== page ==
One of the ways that you have or not mentioned is to use the web. It is possible to harness the web to showcase you (and your work). This something that you can begin to do now. Why do this, will it not be a waste of time? It will help you build up a professional network both within academia and outside in the professional sense. This is essential as it could lead to job opportunities future collaborations and keep you in touch with happenings in your area. f you are not sure where you’re headed or what you ultimately want to do, make sure you’re building many bridges. Someone once said to me that you should never burn bridges in academia because it’s such a small world. You never know when that person you’ve ostracised, criticised, or offended will end up in a position to make your life difficult. They may be one of your grant assessors, on an interview panel, a referee for one of your articles or book proposals, or your next Head of Department. The first lesson in building a profile is getting involved and participating in professional associations, conferences, and various groups (electronic and otherwise). That is, saying “yes” to a range of offers and opportunities. This includes applying for things like travel grants, seed-funding for new projects, and publication prizes where, if you are successful, the material outcomes are funding for travel, project funding, or publication, and the professional outcomes are wider, stronger networks, and a shiny line in your CV. That said, the second lesson is knowing when your time is fully committed; that is, learning to say “No.” It is much better to be known as someone who will deliver when they take something on, than to be involved in everything, then not following through. I have overcommitted myself on many occasions, then flogged myself to finish everything on time. This is not a recommended strategy if you want a decent quality of life. Saying “No” to selected opportunities does not diminish the number of prospects you are offered. Others have said this to me before, but I never believed them until years later. Once people get to know you and how good your work is, it’s surprising how long you stay on their radar. The third and last lesson isn’t a lesson as such; it’s an acknowledgement that a fair number of academic wins are down to pure LUCK. My first book contract came about because, as a new postdoc, I had coffee with a professorial colleague. When he heard that I had – more or less – a manuscript ready to go (i.e. my PhD thesis, tweaked), he name-dropped me to a new commissioning editor at an international university press who was looking for new material in my field. I couldn’t have set that up if I’d tried! The coffee also led to guest-editing a peak journal and helping convene an international conference; it was certainly a case of being in the right place at the right time. The lesson here is, perhaps, being open to opportunities whenever they might turn up. No successful academic remains in a vacuum. It’s up to you how much you want to play the game, but just don’t pretend that there isn’t one. You will be able to reach that wider audience There are some great online tools to help you in the form of social media. You may not have thought about using them for research purposes but they are useful. You could write a blog using wordpress or blogger become part a network. Twitter is a great way of connecting with people and keeping up to date but the session next week on current awareness will fill you in more on this. I do recommend that you keep your web professional web presence separate from your personal and that you do check privacy and security options. One of the images you may not recognise up there is the photo of the Manchester eScholar team and here is Scott to introduce you to it.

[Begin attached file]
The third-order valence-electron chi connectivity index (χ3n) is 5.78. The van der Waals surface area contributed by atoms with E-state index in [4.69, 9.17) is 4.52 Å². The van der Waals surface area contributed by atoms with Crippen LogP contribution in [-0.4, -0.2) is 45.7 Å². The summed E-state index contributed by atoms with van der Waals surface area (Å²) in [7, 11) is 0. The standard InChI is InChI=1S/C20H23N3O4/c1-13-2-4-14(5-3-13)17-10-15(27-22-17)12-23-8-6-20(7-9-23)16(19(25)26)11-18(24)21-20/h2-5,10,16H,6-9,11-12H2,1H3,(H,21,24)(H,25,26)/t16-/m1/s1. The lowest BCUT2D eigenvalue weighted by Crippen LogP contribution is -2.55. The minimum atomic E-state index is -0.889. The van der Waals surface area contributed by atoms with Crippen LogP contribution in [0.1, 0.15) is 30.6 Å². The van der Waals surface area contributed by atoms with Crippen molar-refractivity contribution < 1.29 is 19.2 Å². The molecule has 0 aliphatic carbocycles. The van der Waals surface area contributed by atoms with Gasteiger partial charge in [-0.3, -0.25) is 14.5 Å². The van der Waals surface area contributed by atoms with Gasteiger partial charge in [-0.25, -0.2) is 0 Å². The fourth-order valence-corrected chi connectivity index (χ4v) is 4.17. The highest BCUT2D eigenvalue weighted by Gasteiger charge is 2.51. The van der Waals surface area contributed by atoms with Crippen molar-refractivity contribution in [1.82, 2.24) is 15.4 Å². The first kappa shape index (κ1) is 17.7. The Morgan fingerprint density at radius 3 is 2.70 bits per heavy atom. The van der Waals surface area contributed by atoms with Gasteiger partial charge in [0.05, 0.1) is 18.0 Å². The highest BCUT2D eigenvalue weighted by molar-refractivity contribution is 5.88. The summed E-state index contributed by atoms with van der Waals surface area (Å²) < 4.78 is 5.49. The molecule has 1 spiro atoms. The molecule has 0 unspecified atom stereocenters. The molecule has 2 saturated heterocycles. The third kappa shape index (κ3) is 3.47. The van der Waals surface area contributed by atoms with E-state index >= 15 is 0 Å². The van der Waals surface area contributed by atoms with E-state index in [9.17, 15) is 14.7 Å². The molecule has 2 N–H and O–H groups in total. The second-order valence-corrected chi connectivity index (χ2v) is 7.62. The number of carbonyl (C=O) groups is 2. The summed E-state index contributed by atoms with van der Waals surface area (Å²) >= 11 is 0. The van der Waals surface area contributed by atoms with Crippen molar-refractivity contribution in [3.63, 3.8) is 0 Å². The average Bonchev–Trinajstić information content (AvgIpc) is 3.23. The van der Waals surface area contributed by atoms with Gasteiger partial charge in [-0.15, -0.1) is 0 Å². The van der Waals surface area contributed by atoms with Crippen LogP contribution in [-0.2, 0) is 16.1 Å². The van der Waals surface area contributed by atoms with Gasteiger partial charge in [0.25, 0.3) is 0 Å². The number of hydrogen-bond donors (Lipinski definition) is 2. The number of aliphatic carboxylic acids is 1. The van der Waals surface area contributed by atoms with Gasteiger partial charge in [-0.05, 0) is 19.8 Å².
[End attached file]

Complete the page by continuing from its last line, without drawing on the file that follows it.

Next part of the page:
183 registered repositories in the UK.